Veruca Salt is a character in the book “Charlie and the Chocolate Factory,” and the subsequent movie “Willy Wonka and the Chocolate Factory.” The story is about an eccentric chocolate factory owner who wants to find a successor to run his company. He decides to open the doors of his factory to five children and their parents with the hopes of finding, among those children, someone who is worthy to replace him.
Veruca, accompanied by her wealthy father, is one of those lucky children. Veruca’s fatal flaw in the story is that she has no regard for other people’s possessions or for her parent’s money. Throughout the story, she compulsively asks for any and everything. And for the most part, her father attempts to comply with her desires.
Eventually, the group of kids reach a room where Veruca, who is unable to curb her selfish tendencies, interferes with the process of animals preparing ingredients for candy. She is eventually dumped into a garbage chute and is unceremoniously kicked out of the factory. Before she is ejected from the premises, Veruca sings a song appropriately called “I Want It Now.”
Have you ever met a Veruca Salt in real life? A person who thinks that the world revolves around them and everyone in the world exists to make them happy or to fulfill their needs? I imagine we all have. If you have not, you are likely the Veruca Salt in your sphere of friends.
I understand that exploring the idea of selfishness is a sticky subject. No one wants to have someone point out their sins. Sin is the concept of missing the mark. If a basketball player or soccer player shoots at the goal and misses, they have missed what they were aiming for. Sin is like this. But that is not the end of the idea. It also incorporates the concept of going in one direction but getting sidetracked and going off course, like a driver that swerves off a road and crashes. They started off going in one direction, but ended up in a direction that was not intended.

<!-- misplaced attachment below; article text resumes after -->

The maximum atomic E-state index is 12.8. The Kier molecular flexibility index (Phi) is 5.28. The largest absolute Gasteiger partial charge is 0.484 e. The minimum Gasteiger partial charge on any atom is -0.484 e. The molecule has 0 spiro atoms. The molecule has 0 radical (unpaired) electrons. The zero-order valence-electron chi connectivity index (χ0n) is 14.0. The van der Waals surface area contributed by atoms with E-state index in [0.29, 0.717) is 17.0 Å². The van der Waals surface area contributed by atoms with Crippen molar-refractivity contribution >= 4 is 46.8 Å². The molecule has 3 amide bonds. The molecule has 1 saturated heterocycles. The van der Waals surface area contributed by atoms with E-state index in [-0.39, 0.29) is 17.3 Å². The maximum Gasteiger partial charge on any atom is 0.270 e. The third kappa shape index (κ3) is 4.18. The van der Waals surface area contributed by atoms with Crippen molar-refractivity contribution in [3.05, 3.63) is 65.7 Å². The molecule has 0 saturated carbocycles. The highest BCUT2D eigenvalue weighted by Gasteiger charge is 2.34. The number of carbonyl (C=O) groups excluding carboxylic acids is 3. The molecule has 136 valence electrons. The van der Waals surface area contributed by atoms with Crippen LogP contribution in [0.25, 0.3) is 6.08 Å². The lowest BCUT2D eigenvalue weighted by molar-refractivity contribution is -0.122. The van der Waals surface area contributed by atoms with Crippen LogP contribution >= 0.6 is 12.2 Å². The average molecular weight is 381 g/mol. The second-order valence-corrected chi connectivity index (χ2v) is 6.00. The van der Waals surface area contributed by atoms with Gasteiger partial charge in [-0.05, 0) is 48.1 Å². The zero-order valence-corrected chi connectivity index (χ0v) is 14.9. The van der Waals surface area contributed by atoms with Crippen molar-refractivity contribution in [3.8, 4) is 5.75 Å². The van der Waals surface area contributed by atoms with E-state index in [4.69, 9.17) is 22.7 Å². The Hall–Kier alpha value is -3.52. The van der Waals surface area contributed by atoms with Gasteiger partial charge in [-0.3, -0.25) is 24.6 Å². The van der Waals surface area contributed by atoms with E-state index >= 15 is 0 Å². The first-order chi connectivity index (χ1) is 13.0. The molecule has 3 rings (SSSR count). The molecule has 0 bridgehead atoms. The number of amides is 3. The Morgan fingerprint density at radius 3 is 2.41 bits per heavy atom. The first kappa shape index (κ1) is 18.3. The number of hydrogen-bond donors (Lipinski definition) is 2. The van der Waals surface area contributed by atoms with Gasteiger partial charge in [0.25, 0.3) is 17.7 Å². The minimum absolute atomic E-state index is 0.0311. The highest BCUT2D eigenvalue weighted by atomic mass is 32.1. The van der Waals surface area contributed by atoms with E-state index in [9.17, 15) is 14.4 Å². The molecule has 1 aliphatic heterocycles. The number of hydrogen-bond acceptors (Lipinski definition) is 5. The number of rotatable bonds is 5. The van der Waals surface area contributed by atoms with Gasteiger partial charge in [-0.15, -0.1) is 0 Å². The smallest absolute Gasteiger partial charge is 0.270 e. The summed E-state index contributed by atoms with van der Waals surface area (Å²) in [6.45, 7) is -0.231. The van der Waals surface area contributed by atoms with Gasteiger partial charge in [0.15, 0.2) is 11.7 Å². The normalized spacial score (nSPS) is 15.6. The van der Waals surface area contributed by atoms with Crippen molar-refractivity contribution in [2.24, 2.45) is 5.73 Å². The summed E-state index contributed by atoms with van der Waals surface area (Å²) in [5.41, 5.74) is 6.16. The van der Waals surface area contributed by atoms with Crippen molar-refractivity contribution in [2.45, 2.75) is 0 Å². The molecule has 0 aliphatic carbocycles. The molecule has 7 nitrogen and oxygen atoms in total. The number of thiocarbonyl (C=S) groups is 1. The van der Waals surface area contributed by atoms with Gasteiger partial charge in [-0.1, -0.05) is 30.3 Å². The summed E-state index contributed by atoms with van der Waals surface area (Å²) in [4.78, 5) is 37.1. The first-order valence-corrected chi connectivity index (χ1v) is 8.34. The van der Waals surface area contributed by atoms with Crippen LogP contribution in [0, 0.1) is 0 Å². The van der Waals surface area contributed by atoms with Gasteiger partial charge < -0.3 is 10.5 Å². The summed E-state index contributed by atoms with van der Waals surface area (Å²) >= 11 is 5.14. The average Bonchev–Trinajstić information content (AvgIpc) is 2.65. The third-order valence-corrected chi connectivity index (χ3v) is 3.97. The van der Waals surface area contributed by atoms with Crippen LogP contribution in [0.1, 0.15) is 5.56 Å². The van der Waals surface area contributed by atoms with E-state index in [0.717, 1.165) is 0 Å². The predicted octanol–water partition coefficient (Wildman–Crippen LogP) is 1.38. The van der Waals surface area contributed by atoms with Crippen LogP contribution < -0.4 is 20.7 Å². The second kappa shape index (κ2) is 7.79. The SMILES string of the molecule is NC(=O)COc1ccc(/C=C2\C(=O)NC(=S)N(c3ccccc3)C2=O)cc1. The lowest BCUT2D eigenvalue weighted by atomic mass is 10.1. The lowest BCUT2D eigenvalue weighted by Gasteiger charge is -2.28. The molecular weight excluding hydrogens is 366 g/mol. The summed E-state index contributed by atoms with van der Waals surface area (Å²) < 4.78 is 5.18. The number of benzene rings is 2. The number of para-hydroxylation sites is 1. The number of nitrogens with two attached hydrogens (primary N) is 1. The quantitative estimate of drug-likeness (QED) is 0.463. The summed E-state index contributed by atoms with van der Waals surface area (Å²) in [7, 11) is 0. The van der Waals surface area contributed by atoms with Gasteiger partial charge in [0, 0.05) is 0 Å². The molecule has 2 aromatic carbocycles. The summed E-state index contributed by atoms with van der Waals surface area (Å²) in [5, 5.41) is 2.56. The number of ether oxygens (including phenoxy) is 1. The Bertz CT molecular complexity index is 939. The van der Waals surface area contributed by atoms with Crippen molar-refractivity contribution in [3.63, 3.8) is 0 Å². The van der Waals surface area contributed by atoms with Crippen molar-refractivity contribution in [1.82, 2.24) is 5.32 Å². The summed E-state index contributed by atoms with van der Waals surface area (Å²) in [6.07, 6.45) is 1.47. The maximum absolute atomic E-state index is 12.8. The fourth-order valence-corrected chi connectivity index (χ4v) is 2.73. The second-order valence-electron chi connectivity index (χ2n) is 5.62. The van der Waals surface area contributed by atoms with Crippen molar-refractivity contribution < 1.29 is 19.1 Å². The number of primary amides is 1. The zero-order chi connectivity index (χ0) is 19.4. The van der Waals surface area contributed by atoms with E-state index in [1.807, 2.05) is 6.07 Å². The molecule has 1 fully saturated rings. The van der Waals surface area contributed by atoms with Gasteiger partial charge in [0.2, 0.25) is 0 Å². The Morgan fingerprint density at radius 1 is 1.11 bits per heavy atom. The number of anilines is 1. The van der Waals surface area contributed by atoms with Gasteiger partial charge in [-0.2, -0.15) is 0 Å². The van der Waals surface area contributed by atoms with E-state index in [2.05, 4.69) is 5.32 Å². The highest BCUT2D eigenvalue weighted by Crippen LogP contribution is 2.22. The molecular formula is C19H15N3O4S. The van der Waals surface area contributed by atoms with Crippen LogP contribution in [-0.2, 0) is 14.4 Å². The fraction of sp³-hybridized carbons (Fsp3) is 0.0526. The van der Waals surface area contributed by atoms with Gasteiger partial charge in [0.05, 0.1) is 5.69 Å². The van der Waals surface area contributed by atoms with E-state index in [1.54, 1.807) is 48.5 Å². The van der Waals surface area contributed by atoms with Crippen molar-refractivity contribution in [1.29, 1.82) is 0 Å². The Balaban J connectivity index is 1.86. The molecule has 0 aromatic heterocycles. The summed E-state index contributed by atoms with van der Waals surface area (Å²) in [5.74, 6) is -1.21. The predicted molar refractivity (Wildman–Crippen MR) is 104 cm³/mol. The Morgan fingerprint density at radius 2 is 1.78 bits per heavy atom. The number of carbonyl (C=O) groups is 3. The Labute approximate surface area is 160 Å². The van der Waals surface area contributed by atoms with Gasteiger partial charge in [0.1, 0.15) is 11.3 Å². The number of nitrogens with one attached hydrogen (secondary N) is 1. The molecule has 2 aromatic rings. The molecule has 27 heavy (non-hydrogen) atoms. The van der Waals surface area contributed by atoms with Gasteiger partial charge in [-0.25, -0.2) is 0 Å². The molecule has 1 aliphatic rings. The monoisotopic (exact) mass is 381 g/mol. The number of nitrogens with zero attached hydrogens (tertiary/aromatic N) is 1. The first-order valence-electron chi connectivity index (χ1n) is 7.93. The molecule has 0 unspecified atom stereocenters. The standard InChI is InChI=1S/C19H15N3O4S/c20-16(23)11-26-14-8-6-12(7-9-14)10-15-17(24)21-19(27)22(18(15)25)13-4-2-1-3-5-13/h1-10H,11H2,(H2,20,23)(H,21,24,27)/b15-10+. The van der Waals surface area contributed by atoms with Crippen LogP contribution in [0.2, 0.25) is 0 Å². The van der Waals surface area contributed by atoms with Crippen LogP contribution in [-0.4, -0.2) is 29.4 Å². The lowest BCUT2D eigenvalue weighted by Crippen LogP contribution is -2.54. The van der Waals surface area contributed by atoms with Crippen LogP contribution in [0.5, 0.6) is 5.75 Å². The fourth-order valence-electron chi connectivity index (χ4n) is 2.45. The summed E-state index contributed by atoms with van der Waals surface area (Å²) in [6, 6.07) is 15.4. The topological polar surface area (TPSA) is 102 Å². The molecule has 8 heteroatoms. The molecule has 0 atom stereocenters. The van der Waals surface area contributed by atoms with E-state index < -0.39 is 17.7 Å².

The idea of sin is present in Psalm 36. In verses 1-4, the psalmist points out that because the sinner does not know God or understand God’s thinking and standards, they are comfortable with doing whatever they want to whomever they want no matter how it affects other people. In verses 5-10, the psalmist contrasts these selfish types of actions mentioned in verses 1-4 against the motives and actions of God. Where people’s actions are selfish, God’s actions are sacrificial and done in love for God’s creation. God’s actions give us both physical and spiritual light and meaning.
Today, the definition of right and wrong depends on who is providing the definition. Veruca Salt and her parents would have said that it was right for them to spoil their daughter and for them to give her the desires of her heart.
Charlie, the eventual hero of the story, was the only child who understood that selfishness wasn’t the best route and that life was about more than just getting what he wanted. Charlie eventually said, “We are all a great deal luckier than we realize — we usually get what we want — or near enough.”
May we all remember that through God’s grace and mercy, we receive more than enough.
Terrell Carter is assistant professor and director of contextualized learning at Central Baptist Theological Seminary in Shawnee, Kansas, and pastor of Webster Groves Baptist Church in Webster Groves, Mo.